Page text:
Caouette fought for bilingualism in the House of Commons, winning a symbolic victory when he got the Parliament's restaurant to produce bilingual menus.[3] In this, he anticipated the official bilingualism policy that would later be put into effect by Pierre Trudeau.

The Socred MPs from Québec considered Caouette as their true leader. Over time, Caouette came to believe that since the party was most successful in Québec, he should be the leader of the party instead of Thompson. As well, Caouette and his followers remained true believers in the social credit monetary theories of C.H. Douglas while Thompson and the party's two most powerful branches—in Alberta and British Columbia—had largely abandoned the theory. Thompson refused to step aside, prompting Caouette and virtually all of the Socred MPs from Quebec to split from the party in 1963 and establish the Ralliement des créditistes as a separate political party.

In the 1965 election, Caouette's Ralliement won nine seats, while Social Credit led by Thompson won five seats. In the 1968 election, Caouette's party won 14 seats while Social Credit won none.

The two parties were reunited under Caouette's leadership for the 1972 election. The reunited Socreds won 15 seats in that election, all in Québec. It would never elect another MP from English Canada, though it continued to nominate candidates outside of Québec.

Later political career[edit]

In the 1974 federal election, the Social Credit Party machine in Québec was wracked by internal divisions. Caouette was suffering from a snowmobiling accident, and therefore the powerful voice that had carried Social Credit in prior elections was silenced. When he was able to speak, Caouette focussed his attacks on the Progressive Conservatives and the New Democratic Party, instead of the Liberal Party, which was Social Credit's main competitor in Québec. Two weeks before the election was called, Caouette had informed the parliamentary caucus that he would resign as leader in the fall. Despite the party infighting, they managed 11 seats. Though this was one seat short of official status, the Speaker of the House of Commons agreed to recognize them as a party.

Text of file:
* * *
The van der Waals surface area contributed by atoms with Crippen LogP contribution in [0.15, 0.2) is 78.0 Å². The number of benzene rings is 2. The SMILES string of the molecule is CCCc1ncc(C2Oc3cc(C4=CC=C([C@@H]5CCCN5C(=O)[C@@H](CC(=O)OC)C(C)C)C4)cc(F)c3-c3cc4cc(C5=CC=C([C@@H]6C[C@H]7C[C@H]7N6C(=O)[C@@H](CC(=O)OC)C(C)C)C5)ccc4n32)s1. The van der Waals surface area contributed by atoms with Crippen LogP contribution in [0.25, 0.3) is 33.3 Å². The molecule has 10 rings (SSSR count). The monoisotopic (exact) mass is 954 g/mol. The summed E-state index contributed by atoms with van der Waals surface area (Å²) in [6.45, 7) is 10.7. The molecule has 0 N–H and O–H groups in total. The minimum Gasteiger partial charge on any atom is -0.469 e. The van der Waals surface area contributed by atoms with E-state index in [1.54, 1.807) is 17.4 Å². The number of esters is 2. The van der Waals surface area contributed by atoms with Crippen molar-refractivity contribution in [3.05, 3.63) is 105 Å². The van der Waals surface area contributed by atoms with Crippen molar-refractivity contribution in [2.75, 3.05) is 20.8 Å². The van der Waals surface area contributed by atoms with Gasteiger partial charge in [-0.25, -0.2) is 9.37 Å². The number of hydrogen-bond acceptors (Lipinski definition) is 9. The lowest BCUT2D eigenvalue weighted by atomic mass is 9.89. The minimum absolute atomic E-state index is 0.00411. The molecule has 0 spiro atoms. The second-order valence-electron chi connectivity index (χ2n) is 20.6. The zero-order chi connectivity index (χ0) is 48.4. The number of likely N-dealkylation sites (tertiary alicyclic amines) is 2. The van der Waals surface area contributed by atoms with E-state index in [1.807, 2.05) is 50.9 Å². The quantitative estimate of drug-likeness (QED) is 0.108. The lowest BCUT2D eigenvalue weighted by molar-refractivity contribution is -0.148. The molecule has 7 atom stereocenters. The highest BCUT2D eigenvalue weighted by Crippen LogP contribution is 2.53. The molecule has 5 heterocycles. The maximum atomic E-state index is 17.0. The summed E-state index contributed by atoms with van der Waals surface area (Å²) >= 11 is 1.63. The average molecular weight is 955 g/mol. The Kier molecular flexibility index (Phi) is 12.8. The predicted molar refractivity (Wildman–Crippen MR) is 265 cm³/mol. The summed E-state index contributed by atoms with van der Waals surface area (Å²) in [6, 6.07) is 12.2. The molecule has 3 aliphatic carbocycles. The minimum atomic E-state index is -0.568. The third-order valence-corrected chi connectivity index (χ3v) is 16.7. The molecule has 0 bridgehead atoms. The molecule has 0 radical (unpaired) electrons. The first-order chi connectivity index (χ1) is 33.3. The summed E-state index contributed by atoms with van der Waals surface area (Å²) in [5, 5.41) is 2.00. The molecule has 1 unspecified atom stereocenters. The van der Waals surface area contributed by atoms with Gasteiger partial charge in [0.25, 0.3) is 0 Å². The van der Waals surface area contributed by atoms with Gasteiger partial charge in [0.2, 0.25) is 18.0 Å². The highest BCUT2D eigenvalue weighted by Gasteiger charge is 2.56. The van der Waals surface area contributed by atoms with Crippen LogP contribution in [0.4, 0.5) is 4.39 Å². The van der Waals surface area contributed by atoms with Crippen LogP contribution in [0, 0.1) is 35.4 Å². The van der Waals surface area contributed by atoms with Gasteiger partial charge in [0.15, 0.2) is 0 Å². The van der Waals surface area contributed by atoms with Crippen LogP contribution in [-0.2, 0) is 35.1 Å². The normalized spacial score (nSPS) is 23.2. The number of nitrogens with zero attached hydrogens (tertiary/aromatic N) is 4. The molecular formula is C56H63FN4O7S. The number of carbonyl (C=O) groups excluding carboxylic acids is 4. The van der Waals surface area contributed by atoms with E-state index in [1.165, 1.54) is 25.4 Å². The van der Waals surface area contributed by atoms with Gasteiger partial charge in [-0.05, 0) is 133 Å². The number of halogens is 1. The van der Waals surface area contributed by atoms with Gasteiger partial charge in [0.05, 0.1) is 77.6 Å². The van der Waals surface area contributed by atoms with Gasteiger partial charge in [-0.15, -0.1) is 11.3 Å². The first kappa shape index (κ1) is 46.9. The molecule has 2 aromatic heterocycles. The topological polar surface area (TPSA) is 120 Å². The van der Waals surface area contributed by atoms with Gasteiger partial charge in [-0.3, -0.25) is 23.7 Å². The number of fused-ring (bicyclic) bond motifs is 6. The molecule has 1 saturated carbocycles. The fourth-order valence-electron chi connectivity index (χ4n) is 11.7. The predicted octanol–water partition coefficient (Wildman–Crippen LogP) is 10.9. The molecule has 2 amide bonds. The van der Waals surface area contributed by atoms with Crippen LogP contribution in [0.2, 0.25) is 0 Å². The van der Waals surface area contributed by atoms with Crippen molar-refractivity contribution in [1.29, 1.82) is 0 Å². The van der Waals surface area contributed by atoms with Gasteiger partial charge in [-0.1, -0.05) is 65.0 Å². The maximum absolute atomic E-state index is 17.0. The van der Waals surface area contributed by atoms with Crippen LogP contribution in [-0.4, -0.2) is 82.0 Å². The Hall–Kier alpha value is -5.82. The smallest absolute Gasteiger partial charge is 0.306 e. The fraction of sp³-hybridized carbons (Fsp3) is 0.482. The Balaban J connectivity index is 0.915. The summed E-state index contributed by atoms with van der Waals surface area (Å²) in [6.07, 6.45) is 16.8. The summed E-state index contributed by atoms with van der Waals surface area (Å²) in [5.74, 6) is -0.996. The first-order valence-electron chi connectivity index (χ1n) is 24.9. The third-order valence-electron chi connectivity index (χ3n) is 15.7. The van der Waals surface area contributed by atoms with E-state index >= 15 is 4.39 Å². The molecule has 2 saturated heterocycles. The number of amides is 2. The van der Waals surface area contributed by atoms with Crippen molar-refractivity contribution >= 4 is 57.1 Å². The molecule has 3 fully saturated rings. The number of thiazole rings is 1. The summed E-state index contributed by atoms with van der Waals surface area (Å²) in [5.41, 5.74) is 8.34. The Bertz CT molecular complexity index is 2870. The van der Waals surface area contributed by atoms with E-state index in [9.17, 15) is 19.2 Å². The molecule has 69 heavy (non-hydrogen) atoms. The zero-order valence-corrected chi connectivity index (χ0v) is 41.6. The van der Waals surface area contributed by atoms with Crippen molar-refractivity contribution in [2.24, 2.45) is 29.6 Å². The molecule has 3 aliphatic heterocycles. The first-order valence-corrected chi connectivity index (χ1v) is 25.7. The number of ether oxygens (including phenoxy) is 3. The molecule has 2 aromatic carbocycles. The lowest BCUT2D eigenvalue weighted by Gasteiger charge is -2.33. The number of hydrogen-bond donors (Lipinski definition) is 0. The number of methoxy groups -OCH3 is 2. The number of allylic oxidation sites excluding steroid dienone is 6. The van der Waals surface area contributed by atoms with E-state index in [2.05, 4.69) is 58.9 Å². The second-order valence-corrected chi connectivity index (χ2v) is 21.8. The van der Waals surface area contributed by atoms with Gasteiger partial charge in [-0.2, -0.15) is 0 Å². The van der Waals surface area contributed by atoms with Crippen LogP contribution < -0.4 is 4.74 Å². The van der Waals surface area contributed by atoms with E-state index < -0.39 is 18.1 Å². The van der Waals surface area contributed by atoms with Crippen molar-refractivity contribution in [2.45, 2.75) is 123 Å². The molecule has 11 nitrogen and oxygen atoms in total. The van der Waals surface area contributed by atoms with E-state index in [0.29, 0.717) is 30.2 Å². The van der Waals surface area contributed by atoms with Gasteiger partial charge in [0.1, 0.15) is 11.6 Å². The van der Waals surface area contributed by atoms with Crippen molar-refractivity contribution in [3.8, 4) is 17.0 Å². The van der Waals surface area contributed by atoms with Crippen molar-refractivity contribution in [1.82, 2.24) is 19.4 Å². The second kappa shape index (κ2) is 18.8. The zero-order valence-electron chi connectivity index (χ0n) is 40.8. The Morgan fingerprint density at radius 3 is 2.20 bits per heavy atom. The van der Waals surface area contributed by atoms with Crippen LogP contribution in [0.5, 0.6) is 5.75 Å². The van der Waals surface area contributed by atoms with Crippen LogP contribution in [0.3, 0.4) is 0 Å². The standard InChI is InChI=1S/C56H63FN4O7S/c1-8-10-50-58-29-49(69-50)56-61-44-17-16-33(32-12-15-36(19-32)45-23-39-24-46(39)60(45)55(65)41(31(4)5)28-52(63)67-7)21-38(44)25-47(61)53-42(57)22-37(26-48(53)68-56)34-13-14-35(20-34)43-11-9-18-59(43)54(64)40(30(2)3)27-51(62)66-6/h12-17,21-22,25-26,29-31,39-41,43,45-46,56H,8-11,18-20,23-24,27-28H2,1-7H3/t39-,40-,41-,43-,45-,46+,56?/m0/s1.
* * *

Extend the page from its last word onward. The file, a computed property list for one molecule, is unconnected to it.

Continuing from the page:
The decline of the party accelerated after Caouette resigned from the party leadership in 1976. Caouette had announced in 1975 that he would step down from the leadership within a year. He was hospitalized after a stroke on September 16,[4] and died three months later.

After his death in 1976, Social Credit went into decline both in Québec and at the federal level. The party fell to only six seats under Fabien Roy in the 1979 election. It was shut out of Parliament altogether in 1980, never to return. The party eventually folded in 1993.

Political views[edit]

Caouette mixed Social Credit's traditional social conservatism with ardent Québec nationalism. A populist leader and charismatic speaker, Caouette appealed to those who felt left out and pushed aside by financial institutions, traditional politicians, and what they perceived as elitist intellectuals.

Throughout the course of his career, Caouette was known for making controversial and intemperate statements. Shortly after World War II, Caouette claimed that his economic theories were the same as those of Benito Mussolini's government in Italy, and said that Mussolini and Adolf Hitler were his political heroes.[3] During the October Crisis of 1970, he also claimed that leaders of the Communist Front de libération du Québec, which precipitated the October Crisis, should be shot by a firing squad.[4] While such statements may have resonated with Créditiste supporters, they impaired the party's popularity with the mainstream electorate.